The History of Coins in the US

The United States has an interesting political history when it comes to the striking of silver dollar coins. In the late 19th century, there was a political divide between the wealthy, established Northeast who favored the use of gold and controlled economic conditions versus the farmers and miners of the South and Southwest who believed in a system that pegged silver to gold at a ratio of 16 to 1 troy ounces. At the time, there was a “free silver” system in place where the US Mint would take all the silver brought to it, strike it into coins and return that to the owner.

This free policy was obviously hyperinflationary in nature and the limiting constraint on the silver based money supply was simply mining capacity. The established classes of the Northeast saw this as a threat because it would have meant increased prices for the burgeoning supply of products coming from the west particularly, but it also would have damaged the value of gold where they held most of their wealth. Yet again, there was the classic struggle of US history – the established North versus the determined South.

Starting in 1873, the US Government put in place a series of control measures to ensure that silver did not damage the position of gold in the economy. The Bland-Allison Act in 1873 put an end to silver owners having their holdings turned into coinage for free by the mint and put a floor and ceiling on what the Mint could acquire in terms of silver. The Act also authorized the creation of the Morgan Dollar coins. When you look at how much silver is in a silver dollar from that era, it is just over 24g which equated to about 90% of the weight of the coins produced.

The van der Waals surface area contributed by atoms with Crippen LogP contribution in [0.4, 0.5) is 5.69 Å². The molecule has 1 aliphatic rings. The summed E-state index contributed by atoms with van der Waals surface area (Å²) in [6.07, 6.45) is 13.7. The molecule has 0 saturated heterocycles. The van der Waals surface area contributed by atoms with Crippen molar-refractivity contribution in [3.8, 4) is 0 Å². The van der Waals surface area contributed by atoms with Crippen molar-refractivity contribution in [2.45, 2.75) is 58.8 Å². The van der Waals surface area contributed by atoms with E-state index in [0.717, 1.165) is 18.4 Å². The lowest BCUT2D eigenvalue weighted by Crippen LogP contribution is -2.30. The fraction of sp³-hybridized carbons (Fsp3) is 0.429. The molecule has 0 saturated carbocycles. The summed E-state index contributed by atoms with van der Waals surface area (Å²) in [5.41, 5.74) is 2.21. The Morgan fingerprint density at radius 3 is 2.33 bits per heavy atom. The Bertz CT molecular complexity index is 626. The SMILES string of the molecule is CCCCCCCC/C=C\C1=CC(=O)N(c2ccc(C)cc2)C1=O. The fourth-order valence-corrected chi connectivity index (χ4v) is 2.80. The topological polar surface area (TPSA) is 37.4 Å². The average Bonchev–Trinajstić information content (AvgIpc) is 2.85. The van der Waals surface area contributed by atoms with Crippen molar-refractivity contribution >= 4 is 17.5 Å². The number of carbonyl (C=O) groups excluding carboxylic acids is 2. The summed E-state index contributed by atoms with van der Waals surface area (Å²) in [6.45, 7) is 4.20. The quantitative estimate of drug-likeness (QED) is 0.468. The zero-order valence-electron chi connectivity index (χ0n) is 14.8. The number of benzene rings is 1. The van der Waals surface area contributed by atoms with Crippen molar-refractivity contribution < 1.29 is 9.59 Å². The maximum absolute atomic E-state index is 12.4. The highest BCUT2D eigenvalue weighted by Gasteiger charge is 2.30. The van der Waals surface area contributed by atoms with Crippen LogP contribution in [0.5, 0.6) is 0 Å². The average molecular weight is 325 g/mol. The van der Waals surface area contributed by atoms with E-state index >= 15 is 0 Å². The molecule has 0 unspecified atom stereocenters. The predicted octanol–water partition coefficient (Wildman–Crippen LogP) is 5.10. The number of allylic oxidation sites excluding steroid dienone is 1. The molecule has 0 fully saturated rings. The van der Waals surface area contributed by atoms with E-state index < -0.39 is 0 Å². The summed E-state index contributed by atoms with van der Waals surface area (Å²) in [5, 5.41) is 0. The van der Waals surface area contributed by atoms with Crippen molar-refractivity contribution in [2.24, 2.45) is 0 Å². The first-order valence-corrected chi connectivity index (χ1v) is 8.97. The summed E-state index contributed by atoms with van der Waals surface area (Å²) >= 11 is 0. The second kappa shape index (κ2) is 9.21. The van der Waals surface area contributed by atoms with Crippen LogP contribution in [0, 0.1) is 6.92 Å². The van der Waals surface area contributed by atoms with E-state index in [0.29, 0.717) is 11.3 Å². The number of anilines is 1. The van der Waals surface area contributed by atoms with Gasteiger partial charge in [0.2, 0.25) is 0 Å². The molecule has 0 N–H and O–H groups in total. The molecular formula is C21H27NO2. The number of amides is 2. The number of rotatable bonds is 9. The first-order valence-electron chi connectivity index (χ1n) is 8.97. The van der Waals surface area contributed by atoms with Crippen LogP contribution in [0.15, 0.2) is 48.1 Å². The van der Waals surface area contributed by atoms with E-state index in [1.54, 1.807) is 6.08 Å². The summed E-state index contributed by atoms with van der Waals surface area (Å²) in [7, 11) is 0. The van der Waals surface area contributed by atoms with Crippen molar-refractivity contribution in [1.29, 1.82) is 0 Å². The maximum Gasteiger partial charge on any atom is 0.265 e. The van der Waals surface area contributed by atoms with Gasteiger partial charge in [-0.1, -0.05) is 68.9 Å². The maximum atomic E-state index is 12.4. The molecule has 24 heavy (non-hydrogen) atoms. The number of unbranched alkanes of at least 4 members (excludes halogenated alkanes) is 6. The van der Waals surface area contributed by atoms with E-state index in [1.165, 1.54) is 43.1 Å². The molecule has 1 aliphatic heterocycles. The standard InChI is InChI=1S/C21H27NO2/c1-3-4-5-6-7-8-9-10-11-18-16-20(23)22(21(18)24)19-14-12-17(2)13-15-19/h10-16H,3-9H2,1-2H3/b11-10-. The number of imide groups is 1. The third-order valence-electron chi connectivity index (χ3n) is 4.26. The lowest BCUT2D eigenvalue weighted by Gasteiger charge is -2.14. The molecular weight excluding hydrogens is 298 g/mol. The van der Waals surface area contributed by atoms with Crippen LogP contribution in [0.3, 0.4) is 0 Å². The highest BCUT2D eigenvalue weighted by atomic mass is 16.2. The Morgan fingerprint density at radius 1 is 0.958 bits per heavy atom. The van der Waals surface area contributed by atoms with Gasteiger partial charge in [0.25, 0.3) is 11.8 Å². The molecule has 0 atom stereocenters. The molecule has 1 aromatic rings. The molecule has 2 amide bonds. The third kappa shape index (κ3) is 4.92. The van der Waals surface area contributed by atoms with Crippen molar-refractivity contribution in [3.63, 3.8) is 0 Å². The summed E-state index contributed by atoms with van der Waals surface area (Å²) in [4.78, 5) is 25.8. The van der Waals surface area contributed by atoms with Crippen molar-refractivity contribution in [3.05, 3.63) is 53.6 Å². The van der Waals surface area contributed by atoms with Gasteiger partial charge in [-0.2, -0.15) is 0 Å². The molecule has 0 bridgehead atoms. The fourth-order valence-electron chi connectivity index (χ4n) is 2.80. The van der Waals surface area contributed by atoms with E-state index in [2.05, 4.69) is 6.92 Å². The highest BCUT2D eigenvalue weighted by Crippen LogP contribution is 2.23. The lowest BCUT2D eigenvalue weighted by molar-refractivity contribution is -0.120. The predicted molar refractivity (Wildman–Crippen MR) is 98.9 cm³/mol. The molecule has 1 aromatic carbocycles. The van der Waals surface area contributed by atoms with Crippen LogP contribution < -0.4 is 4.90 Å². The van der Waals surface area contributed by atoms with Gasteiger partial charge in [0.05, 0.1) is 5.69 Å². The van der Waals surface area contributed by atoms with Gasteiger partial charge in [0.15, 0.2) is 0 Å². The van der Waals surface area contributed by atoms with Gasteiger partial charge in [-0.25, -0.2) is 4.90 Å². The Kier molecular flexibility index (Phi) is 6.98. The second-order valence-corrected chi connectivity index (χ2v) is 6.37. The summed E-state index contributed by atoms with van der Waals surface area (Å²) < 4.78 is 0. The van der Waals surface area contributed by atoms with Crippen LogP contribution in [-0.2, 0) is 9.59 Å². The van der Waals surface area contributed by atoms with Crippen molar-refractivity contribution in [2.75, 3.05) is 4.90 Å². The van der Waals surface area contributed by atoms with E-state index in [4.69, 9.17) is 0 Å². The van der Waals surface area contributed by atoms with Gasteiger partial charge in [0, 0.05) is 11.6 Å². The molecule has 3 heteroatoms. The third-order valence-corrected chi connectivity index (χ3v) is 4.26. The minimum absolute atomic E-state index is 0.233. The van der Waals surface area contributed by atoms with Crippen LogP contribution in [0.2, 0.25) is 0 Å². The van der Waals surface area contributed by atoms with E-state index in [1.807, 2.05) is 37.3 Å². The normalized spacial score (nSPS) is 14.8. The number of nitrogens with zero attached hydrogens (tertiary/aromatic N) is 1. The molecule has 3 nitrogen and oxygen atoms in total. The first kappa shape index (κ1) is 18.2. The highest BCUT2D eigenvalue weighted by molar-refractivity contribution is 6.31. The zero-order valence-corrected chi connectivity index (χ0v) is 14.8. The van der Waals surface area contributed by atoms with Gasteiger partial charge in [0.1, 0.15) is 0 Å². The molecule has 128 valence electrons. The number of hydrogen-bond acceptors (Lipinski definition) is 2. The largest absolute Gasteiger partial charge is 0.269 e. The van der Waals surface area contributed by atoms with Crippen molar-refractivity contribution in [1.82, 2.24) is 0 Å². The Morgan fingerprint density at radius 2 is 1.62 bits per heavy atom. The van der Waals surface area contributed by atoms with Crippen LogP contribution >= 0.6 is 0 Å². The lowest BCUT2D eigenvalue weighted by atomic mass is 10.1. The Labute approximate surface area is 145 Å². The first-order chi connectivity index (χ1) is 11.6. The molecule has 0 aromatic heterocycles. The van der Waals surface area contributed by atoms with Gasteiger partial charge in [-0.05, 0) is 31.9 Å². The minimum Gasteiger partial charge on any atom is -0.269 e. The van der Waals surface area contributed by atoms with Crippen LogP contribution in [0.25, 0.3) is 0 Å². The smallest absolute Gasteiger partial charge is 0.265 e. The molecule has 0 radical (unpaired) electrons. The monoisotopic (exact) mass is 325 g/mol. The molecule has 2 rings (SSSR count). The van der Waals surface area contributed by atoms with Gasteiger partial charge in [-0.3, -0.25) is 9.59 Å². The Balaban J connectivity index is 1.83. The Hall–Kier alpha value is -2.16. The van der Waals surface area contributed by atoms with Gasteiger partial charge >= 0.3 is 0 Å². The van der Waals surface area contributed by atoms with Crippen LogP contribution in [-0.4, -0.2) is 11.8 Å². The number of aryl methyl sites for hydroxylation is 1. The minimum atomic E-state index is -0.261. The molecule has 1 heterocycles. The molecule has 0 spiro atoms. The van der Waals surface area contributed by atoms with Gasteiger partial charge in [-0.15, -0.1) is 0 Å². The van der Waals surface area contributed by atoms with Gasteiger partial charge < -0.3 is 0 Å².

Over the next twenty years, there would be changes to how the mint acquired this metal and turned it into coins, but the free lobbyists who were looking to solidify their bimetallism beliefs were flanked and outmaneuvered by their opponents in the North. Ultimate, following the recession from 1890 – 1893, the US Government formally moved to the gold standard and bimetallism died as a consequence.

Today, the US government still produces silver dollar coins. The American Eagle has been in production since 1986 and is a favorite of collectors around the world. At 99.9% purity and one troy ounce, the American Eagle is a coin that all collectors will want in their collection. The coin is the official bullion coin of the United States Government and has a face value of one dollar despite having a melt down value closer to $35 at present day prices. IRA holders can also use the “Silver Eagle” as a legitimate investment.

silver eagle coin

The initial discovery of silver in the United States in the 1850’s was almost an accident and largely a byproduct of the gold rush. Despite that, the metal became a huge part of the developing US economy in the late 19th century. Precious metals continue to be a part of the US Government’s official coinage to this day and investors continue to buy whatever stock is made available.

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